By Anna Merlan
By Lee Escobedo
By Alice Laussade
By Scott Reitz
By Claire Lawton
By Kiernan Maletsky
By Anna Merlan
Like some errant, black-sheep Coen brothers movie that slipped away in the night only to be shorn and butchered by neighboring filmmakers, One Night at McCool's is set in an obnoxious alter-America populated by obtuse caricatures. While this production from Michael Douglas is being touted as a sexy romantic comedy, it's more precise to think of it as big loud fun for when you're feelin' dumb. It's slick and funny, but it's funny the way that vomiting is funny, the way that falling down stairs or having a seizure is funny. Laughter is inevitable, so long as one checks one's humanity at the door.
Taking its cues from the notion that a girl with great assets will turn men into asses, McCool's focuses upon Milla Jovovich or Jennifer Love Hewitt or Liv Tyler or one of those actresses, if you can tell the difference. Wait a minute...OK, just checked--it's definitely Tyler. So Tyler plays Jewel, an incarnation of erotic electricity who also happens to be a selfish, manipulative monster. The handsome young man in question is the aptly named Randy (Matt Dillon, daily drinker from the fountain of youth), a bartender at the titular blue-collar watering hole whose primary skills seem to be drinking from a plunger and...well...the obvious.
Amazingly unfazed that the men she scams tend to try to rape her, Jewel is rescued by Randy from her violent boyfriend, Utah (comedian Andrew "Dice" Clay, né Silverstein, here ghastly and irascible). In her meticulously disheveled red velvet dress, she's sex on wheels and probably too much trouble for Randy, who opts to leave her behind (literally) in the parking lot of McCool's. She'll have none of that, however, and quickly integrates herself into his ratty old fixer-upper, left to him by his dear mother. Employing the lusty knave and his house as stepping stones toward realizing her dream of domestic bliss, the girl ruthlessly exploits her gifts to get what she wants.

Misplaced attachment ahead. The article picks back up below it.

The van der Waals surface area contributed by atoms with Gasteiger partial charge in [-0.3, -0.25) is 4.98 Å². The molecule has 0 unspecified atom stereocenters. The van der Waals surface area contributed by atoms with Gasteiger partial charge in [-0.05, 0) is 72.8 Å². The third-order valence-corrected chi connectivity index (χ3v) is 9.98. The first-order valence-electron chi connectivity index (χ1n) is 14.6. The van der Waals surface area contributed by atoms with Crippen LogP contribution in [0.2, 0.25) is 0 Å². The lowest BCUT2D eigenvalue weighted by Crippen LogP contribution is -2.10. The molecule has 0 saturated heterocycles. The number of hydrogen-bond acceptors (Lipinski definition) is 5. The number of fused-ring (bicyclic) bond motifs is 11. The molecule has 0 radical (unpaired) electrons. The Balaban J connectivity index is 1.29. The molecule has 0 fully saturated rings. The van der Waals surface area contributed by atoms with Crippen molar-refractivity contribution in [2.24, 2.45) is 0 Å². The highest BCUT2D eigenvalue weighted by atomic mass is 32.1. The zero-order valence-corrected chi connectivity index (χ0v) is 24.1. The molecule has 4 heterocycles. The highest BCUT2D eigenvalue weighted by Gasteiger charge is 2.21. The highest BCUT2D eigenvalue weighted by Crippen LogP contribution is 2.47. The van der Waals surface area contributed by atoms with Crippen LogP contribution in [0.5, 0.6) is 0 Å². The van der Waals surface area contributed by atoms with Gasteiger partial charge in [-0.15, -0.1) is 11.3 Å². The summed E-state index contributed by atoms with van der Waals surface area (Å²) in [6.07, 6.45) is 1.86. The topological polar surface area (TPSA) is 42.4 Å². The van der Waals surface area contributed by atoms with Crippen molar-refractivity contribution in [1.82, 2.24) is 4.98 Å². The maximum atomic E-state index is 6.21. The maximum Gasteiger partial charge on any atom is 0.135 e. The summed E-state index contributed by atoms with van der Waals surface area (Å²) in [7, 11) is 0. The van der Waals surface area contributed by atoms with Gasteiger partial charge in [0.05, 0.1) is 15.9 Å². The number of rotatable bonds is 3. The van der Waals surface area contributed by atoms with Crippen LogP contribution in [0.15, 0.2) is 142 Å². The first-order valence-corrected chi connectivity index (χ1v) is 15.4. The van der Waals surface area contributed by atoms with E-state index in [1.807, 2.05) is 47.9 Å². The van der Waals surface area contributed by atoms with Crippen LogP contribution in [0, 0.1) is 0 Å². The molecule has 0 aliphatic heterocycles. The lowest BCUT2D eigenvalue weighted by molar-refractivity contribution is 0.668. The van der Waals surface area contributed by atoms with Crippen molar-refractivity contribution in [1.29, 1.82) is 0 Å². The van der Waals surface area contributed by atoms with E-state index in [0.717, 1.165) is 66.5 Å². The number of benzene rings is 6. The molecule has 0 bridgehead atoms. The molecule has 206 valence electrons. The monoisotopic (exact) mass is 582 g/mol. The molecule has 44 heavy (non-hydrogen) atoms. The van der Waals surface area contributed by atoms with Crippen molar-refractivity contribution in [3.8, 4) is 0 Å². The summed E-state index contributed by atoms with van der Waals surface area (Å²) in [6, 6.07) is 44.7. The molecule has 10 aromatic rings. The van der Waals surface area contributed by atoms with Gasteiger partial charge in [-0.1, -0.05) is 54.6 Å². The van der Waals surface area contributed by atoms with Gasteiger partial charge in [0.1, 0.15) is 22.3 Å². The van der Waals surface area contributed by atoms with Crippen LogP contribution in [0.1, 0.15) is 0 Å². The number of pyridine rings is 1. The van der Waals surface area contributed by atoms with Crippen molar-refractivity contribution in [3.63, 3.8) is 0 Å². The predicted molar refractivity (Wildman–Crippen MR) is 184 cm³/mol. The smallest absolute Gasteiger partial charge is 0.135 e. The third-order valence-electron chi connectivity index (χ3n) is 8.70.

"A woman after my own heart," concedes Mr. Burmeister (Douglas), a grizzled old salt in whom Randy confides. In a bad Midwestern shirt and Cro-Magnon hairpiece copied from the one Steve Van Zandt wears on The Sopranos, Douglas gives himself the vanity role in his vanity project, playing unctuous and crudely cool. Functioning as Randy's confidant in the awkward setting of a rural Missouri bingo hall, Burmeister listens intently as the confused lad deems Jewel "not the kind of girl you run into in a dark alley." The more Burmeister listens, however, the more he realizes she's exactly that kind of girl, making his volatile role in the action all the more luridly attractive.
Although it waxes and wanes in its multiple perceptions, McCool's strives to be three stories in one, as two other men lose their minds over Jewel, confiding their respective flashbacks to a therapist (Reba McEntire) and a priest (Richard Jenkins). Paul Reiser plays a sort of cousin to Randy, an upscale lawyer whose blasé suburban existence causes him to drool over Jewel at every opportunity. John Goodman, on the other hand, plays a cop who stakes out Jewel in Randy's house, collecting clues to the crimes she's catalyzing, but also projecting all manner of virgin purity and feminine glory onto the undeserving shrew.
The reason McCool's works--for all its implausibility and sub-Three Stooges humor--is that these diverging perceptions were carefully interwoven by the late screenwriter Stan Seidel, to whom the film is dedicated. The characterizations are ugly, but Seidel's gift for grotesque exaggeration--much like the Coens'--hits America's neurotic bull's-eye.
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